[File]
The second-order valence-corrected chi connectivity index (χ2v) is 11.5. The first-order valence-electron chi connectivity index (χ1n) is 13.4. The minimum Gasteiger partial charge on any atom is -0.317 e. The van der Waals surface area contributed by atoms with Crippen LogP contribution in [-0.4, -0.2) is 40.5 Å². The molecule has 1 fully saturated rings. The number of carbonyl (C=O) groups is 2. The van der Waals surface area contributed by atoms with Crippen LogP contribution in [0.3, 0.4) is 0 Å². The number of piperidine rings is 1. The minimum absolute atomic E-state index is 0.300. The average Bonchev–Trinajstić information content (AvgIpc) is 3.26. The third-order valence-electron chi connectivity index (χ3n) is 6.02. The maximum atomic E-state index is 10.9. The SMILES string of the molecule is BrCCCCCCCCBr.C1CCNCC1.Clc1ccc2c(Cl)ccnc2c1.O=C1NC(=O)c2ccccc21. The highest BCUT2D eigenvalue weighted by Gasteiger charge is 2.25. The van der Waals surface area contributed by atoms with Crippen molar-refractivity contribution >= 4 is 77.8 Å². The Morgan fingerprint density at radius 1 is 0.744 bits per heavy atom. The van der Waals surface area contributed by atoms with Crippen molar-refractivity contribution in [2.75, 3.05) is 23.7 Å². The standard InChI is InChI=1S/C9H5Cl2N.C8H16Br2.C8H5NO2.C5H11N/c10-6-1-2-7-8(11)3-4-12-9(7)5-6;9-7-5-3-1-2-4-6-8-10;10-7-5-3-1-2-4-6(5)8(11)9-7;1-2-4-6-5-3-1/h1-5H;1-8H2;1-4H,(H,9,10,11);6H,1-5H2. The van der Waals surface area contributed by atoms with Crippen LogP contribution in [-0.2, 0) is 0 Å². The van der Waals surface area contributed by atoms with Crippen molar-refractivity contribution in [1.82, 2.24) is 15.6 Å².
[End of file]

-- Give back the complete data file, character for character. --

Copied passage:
The second-order valence-corrected chi connectivity index (χ2v) is 11.5. The first-order valence-electron chi connectivity index (χ1n) is 13.4. The minimum Gasteiger partial charge on any atom is -0.317 e. The van der Waals surface area contributed by atoms with Crippen LogP contribution in [-0.4, -0.2) is 40.5 Å². The molecule has 1 fully saturated rings. The number of carbonyl (C=O) groups is 2. The van der Waals surface area contributed by atoms with Crippen LogP contribution in [0.3, 0.4) is 0 Å². The number of piperidine rings is 1. The minimum absolute atomic E-state index is 0.300. The average Bonchev–Trinajstić information content (AvgIpc) is 3.26. The third-order valence-electron chi connectivity index (χ3n) is 6.02. The maximum atomic E-state index is 10.9. The SMILES string of the molecule is BrCCCCCCCCBr.C1CCNCC1.Clc1ccc2c(Cl)ccnc2c1.O=C1NC(=O)c2ccccc21. The highest BCUT2D eigenvalue weighted by Gasteiger charge is 2.25. The van der Waals surface area contributed by atoms with Crippen molar-refractivity contribution >= 4 is 77.8 Å². The Morgan fingerprint density at radius 1 is 0.744 bits per heavy atom. The van der Waals surface area contributed by atoms with Crippen molar-refractivity contribution in [2.75, 3.05) is 23.7 Å². The standard InChI is InChI=1S/C9H5Cl2N.C8H16Br2.C8H5NO2.C5H11N/c10-6-1-2-7-8(11)3-4-12-9(7)5-6;9-7-5-3-1-2-4-6-8-10;10-7-5-3-1-2-4-6(5)8(11)9-7;1-2-4-6-5-3-1/h1-5H;1-8H2;1-4H,(H,9,10,11);6H,1-5H2. The van der Waals surface area contributed by atoms with Crippen LogP contribution in [-0.2, 0) is 0 Å². The van der Waals surface area contributed by atoms with Crippen molar-refractivity contribution in [1.82, 2.24) is 15.6 Å².